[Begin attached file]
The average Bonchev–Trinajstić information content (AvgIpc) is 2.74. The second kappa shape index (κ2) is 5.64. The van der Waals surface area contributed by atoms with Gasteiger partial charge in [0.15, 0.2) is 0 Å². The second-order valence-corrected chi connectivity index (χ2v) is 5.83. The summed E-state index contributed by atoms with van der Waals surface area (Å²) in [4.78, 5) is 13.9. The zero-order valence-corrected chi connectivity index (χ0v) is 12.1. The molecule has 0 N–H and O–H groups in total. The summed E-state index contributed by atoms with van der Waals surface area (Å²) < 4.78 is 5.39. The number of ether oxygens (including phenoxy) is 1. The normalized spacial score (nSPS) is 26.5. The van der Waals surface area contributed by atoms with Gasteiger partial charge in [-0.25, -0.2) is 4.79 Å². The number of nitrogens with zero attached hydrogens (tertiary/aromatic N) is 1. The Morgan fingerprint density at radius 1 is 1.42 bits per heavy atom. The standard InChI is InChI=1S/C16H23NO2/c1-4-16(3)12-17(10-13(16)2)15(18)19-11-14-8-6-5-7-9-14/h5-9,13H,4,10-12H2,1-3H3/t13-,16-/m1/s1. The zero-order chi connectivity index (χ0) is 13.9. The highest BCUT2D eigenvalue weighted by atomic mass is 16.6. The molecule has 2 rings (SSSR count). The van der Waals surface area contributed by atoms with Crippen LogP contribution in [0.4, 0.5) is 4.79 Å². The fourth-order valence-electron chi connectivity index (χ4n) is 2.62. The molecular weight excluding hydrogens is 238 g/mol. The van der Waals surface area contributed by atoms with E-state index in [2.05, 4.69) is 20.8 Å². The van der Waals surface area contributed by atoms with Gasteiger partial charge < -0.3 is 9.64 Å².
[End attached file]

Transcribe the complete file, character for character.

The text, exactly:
The average Bonchev–Trinajstić information content (AvgIpc) is 2.74. The second kappa shape index (κ2) is 5.64. The van der Waals surface area contributed by atoms with Gasteiger partial charge in [0.15, 0.2) is 0 Å². The second-order valence-corrected chi connectivity index (χ2v) is 5.83. The summed E-state index contributed by atoms with van der Waals surface area (Å²) in [4.78, 5) is 13.9. The zero-order valence-corrected chi connectivity index (χ0v) is 12.1. The molecule has 0 N–H and O–H groups in total. The summed E-state index contributed by atoms with van der Waals surface area (Å²) < 4.78 is 5.39. The number of ether oxygens (including phenoxy) is 1. The normalized spacial score (nSPS) is 26.5. The van der Waals surface area contributed by atoms with Gasteiger partial charge in [-0.25, -0.2) is 4.79 Å². The number of nitrogens with zero attached hydrogens (tertiary/aromatic N) is 1. The Morgan fingerprint density at radius 1 is 1.42 bits per heavy atom. The standard InChI is InChI=1S/C16H23NO2/c1-4-16(3)12-17(10-13(16)2)15(18)19-11-14-8-6-5-7-9-14/h5-9,13H,4,10-12H2,1-3H3/t13-,16-/m1/s1. The zero-order chi connectivity index (χ0) is 13.9. The highest BCUT2D eigenvalue weighted by atomic mass is 16.6. The molecule has 2 rings (SSSR count). The van der Waals surface area contributed by atoms with Crippen LogP contribution in [0.4, 0.5) is 4.79 Å². The fourth-order valence-electron chi connectivity index (χ4n) is 2.62. The molecular weight excluding hydrogens is 238 g/mol. The van der Waals surface area contributed by atoms with E-state index in [2.05, 4.69) is 20.8 Å². The van der Waals surface area contributed by atoms with Gasteiger partial charge < -0.3 is 9.64 Å².